• Attend your local foster/adoption information meeting.

  • Complete an application and provide personal references. 

  • Schedule and complete a background check to get your fingerprints taken. 

  • Attend 32 hours of required pre-service training. 

  • A home study must be completed and approved by the Children, Youth, and Families Department of the State of New Mexico. (This procedure will include interviews with members of your household and are used to define your strengths as a family).

  • You will also be asked to have a medical exam completed by your physician to ensure that you are healthy

  • Submit additional documents.

If you are licensed through the Children, Youth, and Families Department (CYFD), adopting a child is free. You may also receive financial support and other resources to aid during and after the adoption process. 

The process to become a guardian is not simple yet it is less difficult than applying to be an adoptive parent. Again, each circumstance is different therefore the application process may vary from case to case but below you will find a general overview of the guardianship process if you are applying under the Kinship Guardian Act: 

  • You'll first need to file a petition for guardianship with the district court where you and the minor reside. (You must file this petition even if their parents agree you should become the child’s guardian).

  • A full investigation is conducted to determine if you're a competent guardian and if your guardianship is in the child's best interests. (This may include an examination of the home you can provide, any criminal history, job stability, and the type of relationship you have with the child or children. Based on the findings, the court then makes a ruling). 

Note: Procedures for guardianship filing under the Uniform Probate Code or the Children’s Code are similar: a petition to the court, a competency investigation, and a court ruling.  

Depending on the exact circumstances, the court may deny your petition for guardianship, grant temporary guardianship, or award permanent guardianship of the child.

What Rights Do Adoptive Parents and Guardians Have? 

The rights of adoptive parents and temporary guardians are what set each other apart. This link is a great resource for reviewing the specific differences between adoption and guardianship. 

How Do The Two Differ From Custody?

Although custody and guardianship are completely different, they are commonly mistaken for being the same thing. Custody refers to the parent’s care of a child, whereas guardianship refers to a person who assumes responsibility for a child. For example, parents may still have legal custody over their child even though the child is under the guardianship of someone else. In some cases, although there may be a custodial parent, the child’s guardian is the person who makes decisions for the child. With adoption, parental rights are terminated therefore the adoptive parent(s) have exclusive custody rights over the child.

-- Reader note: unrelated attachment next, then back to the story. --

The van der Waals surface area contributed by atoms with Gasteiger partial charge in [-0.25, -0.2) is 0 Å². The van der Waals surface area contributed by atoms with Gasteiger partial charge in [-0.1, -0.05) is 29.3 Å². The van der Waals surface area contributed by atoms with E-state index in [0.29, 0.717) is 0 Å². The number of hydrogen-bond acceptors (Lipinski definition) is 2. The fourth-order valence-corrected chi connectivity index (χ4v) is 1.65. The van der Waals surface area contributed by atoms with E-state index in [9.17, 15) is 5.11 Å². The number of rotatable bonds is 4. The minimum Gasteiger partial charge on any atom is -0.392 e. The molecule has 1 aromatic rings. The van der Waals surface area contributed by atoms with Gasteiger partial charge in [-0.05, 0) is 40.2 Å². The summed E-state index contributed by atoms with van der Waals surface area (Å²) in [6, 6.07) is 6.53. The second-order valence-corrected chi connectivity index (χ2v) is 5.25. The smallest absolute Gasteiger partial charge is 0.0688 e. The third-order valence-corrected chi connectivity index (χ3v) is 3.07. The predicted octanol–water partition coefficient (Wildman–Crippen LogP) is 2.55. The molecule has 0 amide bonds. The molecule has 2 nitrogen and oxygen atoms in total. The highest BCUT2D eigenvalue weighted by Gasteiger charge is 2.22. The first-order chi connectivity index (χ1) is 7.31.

Can Guardianship Turn Into Adoption?

    The short answer is yes, a guardian may adopt the child that is in their care. Although the child has presumably been in the guardians' care already, the process for adoption is the same as if the child had not lived with their guardian before. Typically in a guardianship case where the child and guardian are related, the child welfare agency likes to opt for adoption so that the child has a permanent home because guardianship is not a permanent option as it can be contested at any point. A home inspection is typically done to determine where the child would be in a safe environment. The next step is for the legal parents to surrender their paternal rights. If the parents decline to do so then the courts may intervene and if they think that it is in the best interest of the child a judge may terminate the parental rights. 

Is Guardianship Reversible? 

Unlike adoption, guardianship is not permanent, therefore it may be reversed. Reasons for reversing guardianship may include the following: 

  • Guardian is no longer able or willing to carry out the duties of guardianship

  • The guardianship expires on its own

  • Legal parents want to regain custody of their child 

  • Child no longer seeks guardianship or believes guardian is not fulfilling their duties 

  • A third party believes the child is not taken care of due to abuse or neglect

The process to reverse guardianship is started with a petition to the court. Then the court revises the petition and sets a hearing. At the hearing, evidence and testimonies will be heard to help the judge determine the outcome of the petition. 

How Can a NM Family Law Attorney Help You

At Genus Law Group we understand that family law is complex and sometimes confusing. If you or someone you know is dealing with a case involving custody, adoption, or guardianship, you may need to consult with a professional in the family law field. Our Albuquerque Family Law Attorneys will be more than happy to provide you with a consultation as to how best to achieve your goals. Feel free to contact us at 505-317-4455 or chat with a representative online.

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www.genuslawgrp.com-35116Thu, 10 Jun 2021 21:41:09 EST<![CDATA[Military and Veterans Divorce 101]]>In New Mexico, active military members and retired veterans make up a rather large portion of the population. Since New Mexico hosts multiple military sites and bases including Kirtland, Holloman, White Sands Missile Range, and Cannon Air Force, we see many active and former members around the state. Many military spouses face trials and tribulations in and outside their home life, so soldiers and veterans want to be prepared for the worst when it boils down to it. As a former military member, owner and founder of Genus Law Group, Anthony Spratley, served in the Air Force as a Judge Advocate General (JAG). He has experience serving military members on and off duty and veterans. In the case of a divorce, it is crucial to seek assistance from an experienced New Mexico Military Divorce Lawyer.